Auburn University receives long-term loan for state-of-the-art atomic force microscope

A multidisciplinary faculty collaboration has resulted in Auburn University being one of only five locations in the USA to receive a new Tosca 400 Atomic Force Microscope (AFM) on loan from the Austrian manufacturer of scientific instruments Anton Paar.

Assistant Professor Maria Soledad Peresin of the School of Forestry and Wildlife Sciences at Auburn University. (Auburn University)

Assistant Professor Maria Soledad Peresin of the School of Forestry and Wildlife Sciences led efforts to qualify for the AFM loan and worked with Virginia Davis, alumni professor of chemical engineering at Samuel Ginn College of Engineering, along with Michael E. Miller , the director of the Auburn University Research Instrumentation Facility and Assistant Research Professor of Life Sciences at the College of Sciences and Mathematics.

The capabilities of the Tosca 400 are state-of-the-art and combine first-class technology with time-efficient operation. To get technical, AFM uses a surface scanning technique with sub-nanometer resolution – meaning the tool can measure materials that are so vanishingly small that their resolution or dimensions are less than a billionth of a meter be. The AFM is widely used to collect data on mechanical, functional, and electrical properties on the nano-scale, in addition to topography and surface roughness studies.

The equipment loan is part of Anton Paar’s AFM influencer program, which selects influential scientists and universities to receive a long-term loan of the Tosca 400, which is then installed in their laboratories. The Tosca 400 system is now located in the Auburn University Research Instrumentation Facility, where five senior researchers and dozen of PhD students have been formally trained in its use.

Virginia Davis, alumni professor of chemical engineering at the Samuel Ginn College of Engineering. (Auburn University)

These partnerships were formed to promote the company’s fast, easy-to-use systems, said Kristi Folden, who leads Anton Paar’s surface engineering product line in the southeast.

“Dr. Peresin and Davis were recognized for their enthusiasm for the opportunity, the need for access to the technique to advance the research of their laboratories, their intensive contact with industry in the area, and the rapid growth plan that Auburn has for research in the years to come , selected. “Said Folden.

Peresin said the high-end laboratory device will make a significant contribution to research and teaching.

“The AFM influencer program at Auburn provides easy access to this technique to advance and improve the quality of our research efforts,” said Peresin, who considers the AFM essential to her nanocellulosic research. “It will also improve the service we provide to our industrial partners, while at the same time giving my team the potential to strengthen collaboration with other Auburn units and other universities in the region.”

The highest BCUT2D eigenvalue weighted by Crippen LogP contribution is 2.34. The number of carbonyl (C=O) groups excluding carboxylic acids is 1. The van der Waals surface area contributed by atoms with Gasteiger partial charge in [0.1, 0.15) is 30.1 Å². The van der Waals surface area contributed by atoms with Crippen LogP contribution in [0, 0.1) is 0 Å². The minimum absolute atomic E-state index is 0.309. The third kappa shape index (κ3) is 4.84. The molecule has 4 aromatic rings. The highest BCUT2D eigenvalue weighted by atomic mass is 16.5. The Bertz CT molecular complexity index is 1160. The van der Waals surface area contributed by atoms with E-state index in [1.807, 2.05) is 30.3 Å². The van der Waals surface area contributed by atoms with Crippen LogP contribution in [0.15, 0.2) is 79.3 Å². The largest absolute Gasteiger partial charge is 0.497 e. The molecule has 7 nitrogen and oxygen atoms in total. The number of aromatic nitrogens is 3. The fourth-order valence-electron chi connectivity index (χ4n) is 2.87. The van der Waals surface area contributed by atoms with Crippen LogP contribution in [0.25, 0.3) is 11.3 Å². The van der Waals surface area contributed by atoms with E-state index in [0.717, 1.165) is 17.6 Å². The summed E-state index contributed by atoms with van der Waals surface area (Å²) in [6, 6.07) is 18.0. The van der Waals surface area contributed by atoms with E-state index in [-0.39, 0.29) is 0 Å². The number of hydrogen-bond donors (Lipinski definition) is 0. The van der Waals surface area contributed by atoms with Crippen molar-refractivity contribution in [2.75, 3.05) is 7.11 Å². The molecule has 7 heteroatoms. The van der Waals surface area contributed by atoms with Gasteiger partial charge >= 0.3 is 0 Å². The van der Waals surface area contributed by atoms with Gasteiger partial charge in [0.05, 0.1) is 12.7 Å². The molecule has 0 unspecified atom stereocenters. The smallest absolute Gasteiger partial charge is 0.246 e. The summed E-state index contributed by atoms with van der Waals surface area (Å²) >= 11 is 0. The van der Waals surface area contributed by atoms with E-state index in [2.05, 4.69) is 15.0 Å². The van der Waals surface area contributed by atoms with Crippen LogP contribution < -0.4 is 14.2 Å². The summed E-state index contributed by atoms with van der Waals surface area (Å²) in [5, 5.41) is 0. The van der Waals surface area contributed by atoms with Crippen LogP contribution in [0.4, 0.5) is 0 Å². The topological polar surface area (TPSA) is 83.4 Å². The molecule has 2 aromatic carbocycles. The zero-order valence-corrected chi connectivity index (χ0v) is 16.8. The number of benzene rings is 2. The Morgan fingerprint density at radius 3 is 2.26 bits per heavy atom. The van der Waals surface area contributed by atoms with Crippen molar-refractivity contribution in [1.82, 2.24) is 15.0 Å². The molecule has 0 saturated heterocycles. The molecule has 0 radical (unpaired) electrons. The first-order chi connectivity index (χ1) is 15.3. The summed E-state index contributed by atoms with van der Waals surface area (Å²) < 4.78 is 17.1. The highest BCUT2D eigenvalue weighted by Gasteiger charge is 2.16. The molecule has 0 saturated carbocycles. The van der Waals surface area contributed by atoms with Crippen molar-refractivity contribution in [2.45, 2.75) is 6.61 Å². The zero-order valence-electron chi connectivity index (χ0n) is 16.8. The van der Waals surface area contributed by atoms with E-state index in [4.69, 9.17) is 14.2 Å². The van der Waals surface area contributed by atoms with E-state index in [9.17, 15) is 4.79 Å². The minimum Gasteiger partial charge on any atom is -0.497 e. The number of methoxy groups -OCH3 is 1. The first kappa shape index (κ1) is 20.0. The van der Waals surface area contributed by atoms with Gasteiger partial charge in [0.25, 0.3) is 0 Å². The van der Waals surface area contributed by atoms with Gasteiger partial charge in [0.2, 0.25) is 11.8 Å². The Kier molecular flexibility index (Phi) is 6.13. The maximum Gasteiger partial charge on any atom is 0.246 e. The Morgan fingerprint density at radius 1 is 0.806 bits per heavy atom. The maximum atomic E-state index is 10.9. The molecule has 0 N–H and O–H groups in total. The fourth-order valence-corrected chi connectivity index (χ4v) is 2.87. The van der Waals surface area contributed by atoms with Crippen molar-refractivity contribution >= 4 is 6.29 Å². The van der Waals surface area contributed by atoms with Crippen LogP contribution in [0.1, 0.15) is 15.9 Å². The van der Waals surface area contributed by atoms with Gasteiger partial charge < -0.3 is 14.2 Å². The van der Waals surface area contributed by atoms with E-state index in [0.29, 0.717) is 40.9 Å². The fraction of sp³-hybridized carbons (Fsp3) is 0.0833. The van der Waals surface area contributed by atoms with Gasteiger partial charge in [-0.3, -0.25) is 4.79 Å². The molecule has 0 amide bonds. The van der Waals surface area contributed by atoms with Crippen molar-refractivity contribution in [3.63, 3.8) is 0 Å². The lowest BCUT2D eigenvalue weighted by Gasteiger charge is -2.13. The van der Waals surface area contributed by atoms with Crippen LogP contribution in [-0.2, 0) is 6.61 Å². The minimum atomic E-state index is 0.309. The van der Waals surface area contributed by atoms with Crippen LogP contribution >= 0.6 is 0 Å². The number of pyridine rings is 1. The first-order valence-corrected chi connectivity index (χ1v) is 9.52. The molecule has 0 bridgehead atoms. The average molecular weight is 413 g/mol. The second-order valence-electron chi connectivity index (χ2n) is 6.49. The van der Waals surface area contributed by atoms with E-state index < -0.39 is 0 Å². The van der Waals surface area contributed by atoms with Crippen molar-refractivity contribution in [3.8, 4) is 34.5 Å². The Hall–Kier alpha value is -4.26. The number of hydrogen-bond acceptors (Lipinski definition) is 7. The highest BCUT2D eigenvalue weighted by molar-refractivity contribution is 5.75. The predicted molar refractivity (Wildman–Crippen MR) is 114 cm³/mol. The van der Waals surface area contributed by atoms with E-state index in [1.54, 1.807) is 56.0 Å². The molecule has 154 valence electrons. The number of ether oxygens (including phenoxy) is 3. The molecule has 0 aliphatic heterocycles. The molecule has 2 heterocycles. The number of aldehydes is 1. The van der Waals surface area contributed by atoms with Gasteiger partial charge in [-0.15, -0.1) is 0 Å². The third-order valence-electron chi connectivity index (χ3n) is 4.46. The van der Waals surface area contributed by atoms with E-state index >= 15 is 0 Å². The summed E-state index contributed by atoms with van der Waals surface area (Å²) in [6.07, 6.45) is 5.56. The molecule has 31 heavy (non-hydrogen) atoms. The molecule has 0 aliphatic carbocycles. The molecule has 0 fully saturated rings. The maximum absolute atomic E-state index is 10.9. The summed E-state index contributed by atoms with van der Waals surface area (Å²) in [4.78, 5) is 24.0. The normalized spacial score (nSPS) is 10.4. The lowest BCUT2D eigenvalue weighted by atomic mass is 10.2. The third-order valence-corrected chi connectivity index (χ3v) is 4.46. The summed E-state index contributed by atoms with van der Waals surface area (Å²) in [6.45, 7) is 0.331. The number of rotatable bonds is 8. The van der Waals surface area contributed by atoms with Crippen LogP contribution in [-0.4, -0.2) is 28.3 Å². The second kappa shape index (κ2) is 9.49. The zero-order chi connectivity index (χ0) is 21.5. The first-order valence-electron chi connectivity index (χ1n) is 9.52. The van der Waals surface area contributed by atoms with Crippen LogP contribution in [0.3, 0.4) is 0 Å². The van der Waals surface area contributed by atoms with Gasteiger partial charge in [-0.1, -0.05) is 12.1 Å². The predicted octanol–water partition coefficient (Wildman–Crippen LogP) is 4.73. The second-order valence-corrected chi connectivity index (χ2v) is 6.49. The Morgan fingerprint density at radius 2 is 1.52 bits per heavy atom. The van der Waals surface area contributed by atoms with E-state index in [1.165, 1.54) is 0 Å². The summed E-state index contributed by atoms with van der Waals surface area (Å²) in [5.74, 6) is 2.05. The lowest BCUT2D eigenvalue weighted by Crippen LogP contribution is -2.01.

In October 2019, Anton Paar released five new modes for Tosca AFM that support electrical and magnetic surface characterization – an important innovative upgrade. The upgrades are Magnetic Force Microscopy Mode, Electrostatic Force Microscopy Mode, Kelvin Probe Force Microscopy Mode, Conductive Atomic Force Microscopy Mode, and Current Control Conductive Atomic Force Microscopy Mode.

Michael E. Miller, director of the Auburn University Research Instrumentation Facility and Assistant Research Professor of Life Sciences at the College of Sciences and Mathematics. (Auburn University)

With the support of the company, Auburn was able to receive the AFM with the new modes.

That benefit is the result of Peresin’s research and perseverance, Folden said.

“DR. Peresin was instrumental in providing the justification needed to make the upgrade possible and bringing additional skills to campus that will attract use by faculty and students as well as industry partners,” said Folden.

The aim is to provide modern, easy-to-use AFM functions to students and faculties across the campus. Data from the system is contained in several high quality manuscripts that are currently under review, in addition to several posters and oral presentations.

Dean Janaki Alavalapati of the School of Forestry and Wildlife Sciences said the company’s selection for Auburn as one of a few partnerships underscores the advanced and ongoing scope of study within the school.

“This type of initiative reflects the quality and diversity of our research,” said Alavalapati. “The ability to leverage the innovative capabilities of Tosca AFM will definitely add a significant edge to the research that is carried out here on campus and in other facilities in the region.”

The placement of the Tosca 400 will provide significant benefits to businesses and other universities in the area that will benefit researchers in the Auburn research community and beyond.

This story originally appeared on the Auburn University website.

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